3 September 2017

Want a date? Yes we do!

Legible Dates make me smile.
Great Lakes Octopus wants to Fight drank 2 days after canning last week!
  I work in a grocery store and few things matter more than customer service and  the freshness of what we sell. We are vigilant in monitoring our products to make sure consumers get what they pay for and while most best before dates are early warnings of when the food or drink should be consumed by for optimal flavour and nutrition, they also help people decide whether to purchase a product or not.
  If only it were so simple for our beer.
  So many craft breweries have opened in the last couple of years and a lot of them have begun listing their beer at the liquor and grocery stores without proper date codes. Smudged, illegible or just plain missing, it was a shock to many folks I work with to see this almost negligent omission taking place. Putting the question to my fellow beer nerds on social media, I discovered they didn't want a best before date as much as a canned/bottled on one. "Let us decide if we want to buy based on when it was produced and we are good to go," most said. A lot of them adding that a best before was often arbitrarily decided by the brewer. My novice craft beer friends reach out all the time and ask me how old a beer is too old and how to tell the difference when the codes are missing or unreadable. Of course, storage, temperature and light all play a factor in how long our beer lasts and we all know too well about the famous warm shelf storage plan of our local merchants.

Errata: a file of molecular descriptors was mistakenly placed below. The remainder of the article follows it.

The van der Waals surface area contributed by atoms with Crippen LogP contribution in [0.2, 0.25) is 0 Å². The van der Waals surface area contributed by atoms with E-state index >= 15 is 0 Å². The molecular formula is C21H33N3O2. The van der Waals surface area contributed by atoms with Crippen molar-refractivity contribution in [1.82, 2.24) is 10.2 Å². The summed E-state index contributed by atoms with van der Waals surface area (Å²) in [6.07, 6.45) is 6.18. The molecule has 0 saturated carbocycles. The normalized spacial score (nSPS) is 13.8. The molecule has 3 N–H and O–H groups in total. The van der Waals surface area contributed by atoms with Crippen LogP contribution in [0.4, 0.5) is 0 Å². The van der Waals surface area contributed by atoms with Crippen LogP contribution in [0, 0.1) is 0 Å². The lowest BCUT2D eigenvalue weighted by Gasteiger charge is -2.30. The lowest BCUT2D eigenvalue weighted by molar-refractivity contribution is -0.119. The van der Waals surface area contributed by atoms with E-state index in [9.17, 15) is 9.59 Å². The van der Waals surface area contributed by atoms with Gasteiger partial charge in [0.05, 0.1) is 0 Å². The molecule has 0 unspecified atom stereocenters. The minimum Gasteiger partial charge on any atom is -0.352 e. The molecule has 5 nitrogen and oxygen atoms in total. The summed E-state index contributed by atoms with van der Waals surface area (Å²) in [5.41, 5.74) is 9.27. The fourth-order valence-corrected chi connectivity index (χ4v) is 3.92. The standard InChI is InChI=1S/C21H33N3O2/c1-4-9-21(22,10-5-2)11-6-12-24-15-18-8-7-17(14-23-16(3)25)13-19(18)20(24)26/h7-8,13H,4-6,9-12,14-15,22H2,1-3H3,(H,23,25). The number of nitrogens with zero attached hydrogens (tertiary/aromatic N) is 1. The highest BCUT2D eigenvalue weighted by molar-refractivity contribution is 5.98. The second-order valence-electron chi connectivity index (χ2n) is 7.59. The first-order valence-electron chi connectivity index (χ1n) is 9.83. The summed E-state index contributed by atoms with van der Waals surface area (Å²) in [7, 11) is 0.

Brimstone gets it

  Craft beer is far more susceptible to age than their macro counterparts due mostly to their lack of pasteurization and filtering. To put it simply, they use only all natural ingredients without the benefit or downfall of more processing and that leaves them vulnerable to mishandling, improper storage and neglect. The education of the people selling our beer is just as important as helping the consumer understand what are best ways to keep it at optimal conditions. This, along with proper inventory control (first in, first out) and storage from source to home would go a long way to enhancing the viability of every beer sold. No one intentionally sells sub standard beer (I hope) but far too many brewers/retailers don't give enough attention to the fact that it only takes one bad experience to send an inquisitive macro beer drinker headed right back to that over produced but consistent swill. An educated public will demand more transparency from their beer makers, rewarding those who take care to ensure their products' freshness and punishing those who treat them like they have no idea what they are talking about.